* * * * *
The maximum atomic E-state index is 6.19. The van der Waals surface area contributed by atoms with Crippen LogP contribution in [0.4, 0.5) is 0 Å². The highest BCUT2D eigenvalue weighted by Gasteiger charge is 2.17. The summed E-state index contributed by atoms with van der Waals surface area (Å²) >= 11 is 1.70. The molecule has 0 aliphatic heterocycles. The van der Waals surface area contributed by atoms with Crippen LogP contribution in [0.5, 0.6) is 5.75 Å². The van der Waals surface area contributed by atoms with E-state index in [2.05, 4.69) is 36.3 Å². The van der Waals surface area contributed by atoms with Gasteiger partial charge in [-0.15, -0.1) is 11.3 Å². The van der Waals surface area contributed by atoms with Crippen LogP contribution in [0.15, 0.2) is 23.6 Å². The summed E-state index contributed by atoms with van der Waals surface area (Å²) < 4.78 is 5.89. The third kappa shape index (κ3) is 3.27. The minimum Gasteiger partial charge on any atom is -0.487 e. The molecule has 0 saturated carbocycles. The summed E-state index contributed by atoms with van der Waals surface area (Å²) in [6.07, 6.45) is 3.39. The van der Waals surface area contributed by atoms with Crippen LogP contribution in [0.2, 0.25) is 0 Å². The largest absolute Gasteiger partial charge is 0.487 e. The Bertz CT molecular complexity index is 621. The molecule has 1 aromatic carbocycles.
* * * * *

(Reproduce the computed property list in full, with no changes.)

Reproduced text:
The maximum atomic E-state index is 6.19. The van der Waals surface area contributed by atoms with Crippen LogP contribution in [0.4, 0.5) is 0 Å². The highest BCUT2D eigenvalue weighted by Gasteiger charge is 2.17. The summed E-state index contributed by atoms with van der Waals surface area (Å²) >= 11 is 1.70. The molecule has 0 aliphatic heterocycles. The van der Waals surface area contributed by atoms with Crippen LogP contribution in [0.5, 0.6) is 5.75 Å². The van der Waals surface area contributed by atoms with E-state index in [2.05, 4.69) is 36.3 Å². The van der Waals surface area contributed by atoms with Gasteiger partial charge in [-0.15, -0.1) is 11.3 Å². The van der Waals surface area contributed by atoms with Crippen LogP contribution in [0.15, 0.2) is 23.6 Å². The summed E-state index contributed by atoms with van der Waals surface area (Å²) < 4.78 is 5.89. The third kappa shape index (κ3) is 3.27. The minimum Gasteiger partial charge on any atom is -0.487 e. The molecule has 0 saturated carbocycles. The summed E-state index contributed by atoms with van der Waals surface area (Å²) in [6.07, 6.45) is 3.39. The van der Waals surface area contributed by atoms with Crippen LogP contribution in [0.2, 0.25) is 0 Å². The largest absolute Gasteiger partial charge is 0.487 e. The Bertz CT molecular complexity index is 621. The molecule has 1 aromatic carbocycles.